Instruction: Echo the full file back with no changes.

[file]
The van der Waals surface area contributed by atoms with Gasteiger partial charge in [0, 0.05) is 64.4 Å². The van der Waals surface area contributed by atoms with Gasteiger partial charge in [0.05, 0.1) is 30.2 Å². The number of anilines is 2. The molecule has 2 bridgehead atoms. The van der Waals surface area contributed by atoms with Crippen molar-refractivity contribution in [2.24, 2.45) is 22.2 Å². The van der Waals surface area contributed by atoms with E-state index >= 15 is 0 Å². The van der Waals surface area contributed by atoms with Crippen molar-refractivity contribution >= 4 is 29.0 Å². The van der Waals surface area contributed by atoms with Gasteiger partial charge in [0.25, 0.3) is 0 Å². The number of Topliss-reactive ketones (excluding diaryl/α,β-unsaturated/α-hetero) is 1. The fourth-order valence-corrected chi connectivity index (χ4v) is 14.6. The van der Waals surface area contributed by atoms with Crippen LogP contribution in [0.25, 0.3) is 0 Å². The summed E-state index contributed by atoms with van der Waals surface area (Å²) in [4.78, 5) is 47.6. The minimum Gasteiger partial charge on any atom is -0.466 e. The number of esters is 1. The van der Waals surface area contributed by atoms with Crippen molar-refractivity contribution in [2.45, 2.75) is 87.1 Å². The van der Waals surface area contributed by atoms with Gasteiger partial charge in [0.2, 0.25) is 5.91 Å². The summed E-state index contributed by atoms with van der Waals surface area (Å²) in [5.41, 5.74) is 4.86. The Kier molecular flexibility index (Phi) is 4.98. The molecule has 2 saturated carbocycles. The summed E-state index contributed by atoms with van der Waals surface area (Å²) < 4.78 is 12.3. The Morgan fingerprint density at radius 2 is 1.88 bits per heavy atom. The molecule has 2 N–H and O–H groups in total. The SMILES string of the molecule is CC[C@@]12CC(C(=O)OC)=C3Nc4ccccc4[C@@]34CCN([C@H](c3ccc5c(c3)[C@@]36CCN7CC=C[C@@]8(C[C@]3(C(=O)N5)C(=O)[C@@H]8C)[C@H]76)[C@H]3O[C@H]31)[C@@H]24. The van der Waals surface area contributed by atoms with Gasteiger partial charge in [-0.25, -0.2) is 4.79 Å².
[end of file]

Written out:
The van der Waals surface area contributed by atoms with Gasteiger partial charge in [0, 0.05) is 64.4 Å². The van der Waals surface area contributed by atoms with Gasteiger partial charge in [0.05, 0.1) is 30.2 Å². The number of anilines is 2. The molecule has 2 bridgehead atoms. The van der Waals surface area contributed by atoms with Crippen molar-refractivity contribution in [2.24, 2.45) is 22.2 Å². The van der Waals surface area contributed by atoms with E-state index >= 15 is 0 Å². The van der Waals surface area contributed by atoms with Crippen molar-refractivity contribution >= 4 is 29.0 Å². The van der Waals surface area contributed by atoms with Gasteiger partial charge in [0.25, 0.3) is 0 Å². The number of Topliss-reactive ketones (excluding diaryl/α,β-unsaturated/α-hetero) is 1. The fourth-order valence-corrected chi connectivity index (χ4v) is 14.6. The van der Waals surface area contributed by atoms with Crippen LogP contribution in [0.25, 0.3) is 0 Å². The summed E-state index contributed by atoms with van der Waals surface area (Å²) in [4.78, 5) is 47.6. The minimum Gasteiger partial charge on any atom is -0.466 e. The number of esters is 1. The van der Waals surface area contributed by atoms with Crippen molar-refractivity contribution in [2.45, 2.75) is 87.1 Å². The van der Waals surface area contributed by atoms with Gasteiger partial charge in [0.2, 0.25) is 5.91 Å². The summed E-state index contributed by atoms with van der Waals surface area (Å²) in [5.41, 5.74) is 4.86. The Kier molecular flexibility index (Phi) is 4.98. The molecule has 2 saturated carbocycles. The summed E-state index contributed by atoms with van der Waals surface area (Å²) < 4.78 is 12.3. The Morgan fingerprint density at radius 2 is 1.88 bits per heavy atom. The molecule has 2 N–H and O–H groups in total. The SMILES string of the molecule is CC[C@@]12CC(C(=O)OC)=C3Nc4ccccc4[C@@]34CCN([C@H](c3ccc5c(c3)[C@@]36CCN7CC=C[C@@]8(C[C@]3(C(=O)N5)C(=O)[C@@H]8C)[C@H]76)[C@H]3O[C@H]31)[C@@H]24. The van der Waals surface area contributed by atoms with Gasteiger partial charge in [-0.25, -0.2) is 4.79 Å².